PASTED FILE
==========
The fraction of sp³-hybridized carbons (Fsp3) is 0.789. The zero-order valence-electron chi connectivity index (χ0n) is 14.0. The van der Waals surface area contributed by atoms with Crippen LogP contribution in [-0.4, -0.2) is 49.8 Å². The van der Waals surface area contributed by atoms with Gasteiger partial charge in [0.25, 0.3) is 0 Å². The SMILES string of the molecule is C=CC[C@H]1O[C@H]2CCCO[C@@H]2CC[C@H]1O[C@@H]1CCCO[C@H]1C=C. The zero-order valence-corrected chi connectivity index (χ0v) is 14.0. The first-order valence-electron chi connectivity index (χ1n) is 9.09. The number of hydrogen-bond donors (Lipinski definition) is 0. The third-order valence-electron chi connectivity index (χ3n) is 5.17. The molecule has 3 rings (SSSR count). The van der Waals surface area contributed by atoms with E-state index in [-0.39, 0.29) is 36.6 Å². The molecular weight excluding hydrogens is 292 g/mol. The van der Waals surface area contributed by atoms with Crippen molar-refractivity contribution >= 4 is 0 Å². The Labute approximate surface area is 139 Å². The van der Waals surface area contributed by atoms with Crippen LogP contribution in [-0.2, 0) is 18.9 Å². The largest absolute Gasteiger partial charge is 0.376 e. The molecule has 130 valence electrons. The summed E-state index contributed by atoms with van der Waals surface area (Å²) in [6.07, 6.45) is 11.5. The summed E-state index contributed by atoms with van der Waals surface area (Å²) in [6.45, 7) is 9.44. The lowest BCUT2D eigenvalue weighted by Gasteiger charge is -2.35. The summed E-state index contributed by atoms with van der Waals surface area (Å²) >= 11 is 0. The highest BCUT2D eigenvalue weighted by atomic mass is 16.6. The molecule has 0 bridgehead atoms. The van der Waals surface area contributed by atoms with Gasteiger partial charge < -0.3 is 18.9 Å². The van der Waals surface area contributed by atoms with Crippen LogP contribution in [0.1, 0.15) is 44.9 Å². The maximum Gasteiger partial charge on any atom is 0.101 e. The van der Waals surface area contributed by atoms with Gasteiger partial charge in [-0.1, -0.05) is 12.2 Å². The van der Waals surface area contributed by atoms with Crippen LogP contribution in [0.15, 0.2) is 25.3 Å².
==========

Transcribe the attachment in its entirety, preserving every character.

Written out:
The fraction of sp³-hybridized carbons (Fsp3) is 0.789. The zero-order valence-electron chi connectivity index (χ0n) is 14.0. The van der Waals surface area contributed by atoms with Crippen LogP contribution in [-0.4, -0.2) is 49.8 Å². The van der Waals surface area contributed by atoms with Gasteiger partial charge in [0.25, 0.3) is 0 Å². The SMILES string of the molecule is C=CC[C@H]1O[C@H]2CCCO[C@@H]2CC[C@H]1O[C@@H]1CCCO[C@H]1C=C. The zero-order valence-corrected chi connectivity index (χ0v) is 14.0. The first-order valence-electron chi connectivity index (χ1n) is 9.09. The number of hydrogen-bond donors (Lipinski definition) is 0. The third-order valence-electron chi connectivity index (χ3n) is 5.17. The molecule has 3 rings (SSSR count). The van der Waals surface area contributed by atoms with E-state index in [-0.39, 0.29) is 36.6 Å². The molecular weight excluding hydrogens is 292 g/mol. The van der Waals surface area contributed by atoms with Crippen molar-refractivity contribution >= 4 is 0 Å². The Labute approximate surface area is 139 Å². The van der Waals surface area contributed by atoms with Crippen LogP contribution in [-0.2, 0) is 18.9 Å². The largest absolute Gasteiger partial charge is 0.376 e. The molecule has 130 valence electrons. The summed E-state index contributed by atoms with van der Waals surface area (Å²) in [6.07, 6.45) is 11.5. The summed E-state index contributed by atoms with van der Waals surface area (Å²) in [6.45, 7) is 9.44. The lowest BCUT2D eigenvalue weighted by Gasteiger charge is -2.35. The summed E-state index contributed by atoms with van der Waals surface area (Å²) >= 11 is 0. The highest BCUT2D eigenvalue weighted by atomic mass is 16.6. The molecule has 0 bridgehead atoms. The van der Waals surface area contributed by atoms with Gasteiger partial charge < -0.3 is 18.9 Å². The van der Waals surface area contributed by atoms with Crippen LogP contribution in [0.1, 0.15) is 44.9 Å². The maximum Gasteiger partial charge on any atom is 0.101 e. The van der Waals surface area contributed by atoms with Gasteiger partial charge in [-0.1, -0.05) is 12.2 Å². The van der Waals surface area contributed by atoms with Crippen LogP contribution in [0.15, 0.2) is 25.3 Å².